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A Breakthrough Discovery of New Potential Targets for AD Drug Development

Date: November 5, 2020 Cell Reports

Graphical Abstract

A Breakthrough Discovery of New Potential Targets for AD Drug Development


  • IL-33 induces MHC-II-expressing microglia subpopulations in AD
  • IL-33-responsive microglia show enhanced Aβ scavenging activity
  • Chromatin state controls the transcriptome signature of IL-33-responsive microglia
  • IL.33 stimulated microglial Aβ clearance requires PU.1 activity

Researchers at the Hong Kong University of Science and Technology (HKUST) have identified a new therapeutic target for Alzheimer's disease (AD) by using newly developed methods to study the brains of patients. This novel method also enables researchers to measure the effects of potential drugs on AD patients, thereby opening up new directions for AD research and drug development.

AD is the most common form of dementia and is characterized by misfolded β-amyloid (Aβ) peptides and extracellular protein deposition of neurofibrillary tangles containing hyperphosphorylated Tau protein. Despite decades of research on the pathological mechanism of AD, there is still no cure for the disease. One reason is the limited ability of conventional research methods to identify molecular targets for drug development. Molecular and pathological pathway analysis usually examines the brain of AD patients as a whole, which usually underestimates the contribution of different brain cell types to AD and any abnormalities in it. This is especially true for rare cell types such as microglia (resident immune cells in the brain) and neurovascular cells (especially endothelial cells), which account for less than 5% and 1% of the total brain cells, respectively .

However, the team led by the vice president of research and development, the director of the State Key Laboratory of Molecular Neuroscience, and the life science professor of Hong Kong University of Science and Technology Professor Ye Nanqian, can not only solve this problem, but also found some problems. New potential molecular targets in endothelial cells and microglia are used for AD drug development.

The team used cutting-edge single-cell transcriptome analysis to detect the function of specific cell types in the brain of AD patients after death, which is usually not possible with traditional methods, and can be used to characterize molecular changes in single cells. This produces a comprehensive overview of cell type-specific changes in the transcriptome in the brains of AD patients. Subsequent analysis identified cell subtypes and pathological pathways associated with AD, highlighting specific subpopulations of endothelial cells found in cerebral blood vessels. Therefore, the research team found that increased angiogenesis (new blood vessels formed from current blood vessels) and immune system activation in endothelial cell subsets are related to the pathogenesis of AD, suggesting a link between vascular disorders and AD. Researchers have also identified new targets for restoring the neural homeostasis of AD patients (the ability to maintain a relatively stable internal state despite external changes).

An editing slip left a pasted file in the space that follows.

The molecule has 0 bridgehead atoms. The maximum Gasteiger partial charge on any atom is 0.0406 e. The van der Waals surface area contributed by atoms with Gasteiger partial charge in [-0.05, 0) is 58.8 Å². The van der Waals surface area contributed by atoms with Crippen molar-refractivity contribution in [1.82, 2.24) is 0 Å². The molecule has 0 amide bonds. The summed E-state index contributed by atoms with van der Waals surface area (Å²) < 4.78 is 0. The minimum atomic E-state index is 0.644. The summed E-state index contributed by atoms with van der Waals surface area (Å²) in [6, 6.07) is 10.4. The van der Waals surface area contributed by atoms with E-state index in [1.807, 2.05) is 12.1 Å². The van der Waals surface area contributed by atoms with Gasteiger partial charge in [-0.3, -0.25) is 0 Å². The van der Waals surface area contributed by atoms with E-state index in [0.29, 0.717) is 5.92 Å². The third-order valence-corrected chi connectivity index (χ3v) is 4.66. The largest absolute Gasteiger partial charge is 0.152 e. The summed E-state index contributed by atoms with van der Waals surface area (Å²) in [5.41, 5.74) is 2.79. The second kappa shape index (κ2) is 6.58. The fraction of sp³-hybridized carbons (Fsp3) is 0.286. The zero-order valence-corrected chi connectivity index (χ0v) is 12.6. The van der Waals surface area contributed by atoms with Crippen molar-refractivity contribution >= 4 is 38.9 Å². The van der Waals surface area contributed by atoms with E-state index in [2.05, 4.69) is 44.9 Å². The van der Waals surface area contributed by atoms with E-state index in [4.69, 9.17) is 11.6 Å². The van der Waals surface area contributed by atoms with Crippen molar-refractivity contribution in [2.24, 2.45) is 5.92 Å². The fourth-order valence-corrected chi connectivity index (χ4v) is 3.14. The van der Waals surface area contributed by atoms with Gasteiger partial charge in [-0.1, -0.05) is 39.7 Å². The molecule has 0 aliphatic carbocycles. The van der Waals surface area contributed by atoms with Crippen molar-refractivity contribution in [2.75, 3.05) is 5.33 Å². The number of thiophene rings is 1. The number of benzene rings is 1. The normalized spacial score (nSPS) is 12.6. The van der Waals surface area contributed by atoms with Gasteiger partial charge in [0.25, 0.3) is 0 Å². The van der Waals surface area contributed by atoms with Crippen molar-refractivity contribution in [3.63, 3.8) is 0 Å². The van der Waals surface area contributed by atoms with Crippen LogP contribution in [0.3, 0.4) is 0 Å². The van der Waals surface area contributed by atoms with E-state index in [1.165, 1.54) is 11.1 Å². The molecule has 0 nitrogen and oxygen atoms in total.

The team also used their single-cell transcriptome analysis to study the mechanism by which the cytokine interleukin 33 (IL-33), an important protein used for immune signaling, plays a beneficial role, making it a possible therapeutic intervention for AD . Researchers have found that IL-33 reduces AD-like pathology by stimulating the development of a specific subtype of microglia, which helps clear amyloid beta (a neurotoxic protein found in the AD brain). The team was also the first to capture data on the mechanism by which microglia transform into a phagocytic state that consumes amyloid, which is the main cellular mechanism for pathogen removal.

The work published in the well-known scientific journals "Proceedings of the National Academy of Sciences (PNAS)" and "Cell Reports."

  1. Story Source: Lau, S. F., Chen, C., Fu, W. Y., Qu, J. Y., Cheung, T. H., Fu, A. K., & Ip, N. Y. (2020). IL-33-PU. 1 Transcriptome Reprogramming Drives Functional State Transition and Clearance Activity of Microglia in Alzheimer's Disease. Cell Reports, 31(3), 107530. DOI: 10.1016/j.celrep.2020.107530

Creative Biolabs is committed to providing high-quality reagents and one-stop technical services for neuroscience researchers worldwide. We have a full line of high-quality products targeting to IL-33 such as antibodies, proteins, cell lines, cell culture tools, and modulators. Please visit our website: IL-33 research tools to find a selection of our most popular IL-33 products.

For Research Use Only. Not For Clinical Use.
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